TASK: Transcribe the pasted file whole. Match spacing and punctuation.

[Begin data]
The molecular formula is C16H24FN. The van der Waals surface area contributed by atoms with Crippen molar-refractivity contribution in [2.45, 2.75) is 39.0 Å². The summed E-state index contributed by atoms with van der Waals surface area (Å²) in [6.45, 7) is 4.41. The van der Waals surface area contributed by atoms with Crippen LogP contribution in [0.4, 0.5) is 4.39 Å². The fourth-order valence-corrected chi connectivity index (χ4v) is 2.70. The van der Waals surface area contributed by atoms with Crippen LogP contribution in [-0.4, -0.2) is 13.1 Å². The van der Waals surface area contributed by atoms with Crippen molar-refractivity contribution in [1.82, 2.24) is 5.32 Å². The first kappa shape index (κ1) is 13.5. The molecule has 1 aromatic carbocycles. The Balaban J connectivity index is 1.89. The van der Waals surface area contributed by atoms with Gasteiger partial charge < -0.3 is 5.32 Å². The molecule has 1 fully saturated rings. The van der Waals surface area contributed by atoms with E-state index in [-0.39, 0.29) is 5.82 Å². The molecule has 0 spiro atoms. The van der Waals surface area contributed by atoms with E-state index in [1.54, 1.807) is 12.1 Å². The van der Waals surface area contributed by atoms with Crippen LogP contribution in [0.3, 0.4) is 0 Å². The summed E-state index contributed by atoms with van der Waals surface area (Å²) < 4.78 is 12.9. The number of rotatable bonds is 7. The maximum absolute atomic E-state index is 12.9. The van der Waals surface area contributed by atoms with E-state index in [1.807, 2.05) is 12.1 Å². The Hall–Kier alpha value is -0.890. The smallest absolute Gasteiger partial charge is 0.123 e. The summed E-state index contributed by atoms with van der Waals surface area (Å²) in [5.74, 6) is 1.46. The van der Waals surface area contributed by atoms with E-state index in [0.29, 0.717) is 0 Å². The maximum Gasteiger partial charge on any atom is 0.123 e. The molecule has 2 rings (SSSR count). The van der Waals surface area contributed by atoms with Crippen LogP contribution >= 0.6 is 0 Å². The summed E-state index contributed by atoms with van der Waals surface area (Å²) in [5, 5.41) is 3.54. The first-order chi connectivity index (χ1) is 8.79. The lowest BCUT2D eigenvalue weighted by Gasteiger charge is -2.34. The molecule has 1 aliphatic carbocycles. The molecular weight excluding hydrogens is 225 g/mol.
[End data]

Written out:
The molecular formula is C16H24FN. The van der Waals surface area contributed by atoms with Crippen molar-refractivity contribution in [2.45, 2.75) is 39.0 Å². The summed E-state index contributed by atoms with van der Waals surface area (Å²) in [6.45, 7) is 4.41. The van der Waals surface area contributed by atoms with Crippen LogP contribution in [0.4, 0.5) is 4.39 Å². The fourth-order valence-corrected chi connectivity index (χ4v) is 2.70. The van der Waals surface area contributed by atoms with Crippen LogP contribution in [-0.4, -0.2) is 13.1 Å². The van der Waals surface area contributed by atoms with Crippen molar-refractivity contribution in [1.82, 2.24) is 5.32 Å². The first kappa shape index (κ1) is 13.5. The molecule has 1 aromatic carbocycles. The Balaban J connectivity index is 1.89. The van der Waals surface area contributed by atoms with Gasteiger partial charge < -0.3 is 5.32 Å². The molecule has 1 fully saturated rings. The van der Waals surface area contributed by atoms with E-state index in [-0.39, 0.29) is 5.82 Å². The molecule has 0 spiro atoms. The van der Waals surface area contributed by atoms with E-state index in [1.54, 1.807) is 12.1 Å². The van der Waals surface area contributed by atoms with Crippen LogP contribution in [0.3, 0.4) is 0 Å². The summed E-state index contributed by atoms with van der Waals surface area (Å²) < 4.78 is 12.9. The number of rotatable bonds is 7. The maximum absolute atomic E-state index is 12.9. The van der Waals surface area contributed by atoms with E-state index in [1.807, 2.05) is 12.1 Å². The Hall–Kier alpha value is -0.890. The smallest absolute Gasteiger partial charge is 0.123 e. The summed E-state index contributed by atoms with van der Waals surface area (Å²) in [5.74, 6) is 1.46. The van der Waals surface area contributed by atoms with E-state index in [0.29, 0.717) is 0 Å². The maximum Gasteiger partial charge on any atom is 0.123 e. The molecule has 2 rings (SSSR count). The van der Waals surface area contributed by atoms with Crippen LogP contribution >= 0.6 is 0 Å². The summed E-state index contributed by atoms with van der Waals surface area (Å²) in [5, 5.41) is 3.54. The first-order chi connectivity index (χ1) is 8.79. The lowest BCUT2D eigenvalue weighted by Gasteiger charge is -2.34. The molecule has 1 aliphatic carbocycles. The molecular weight excluding hydrogens is 225 g/mol.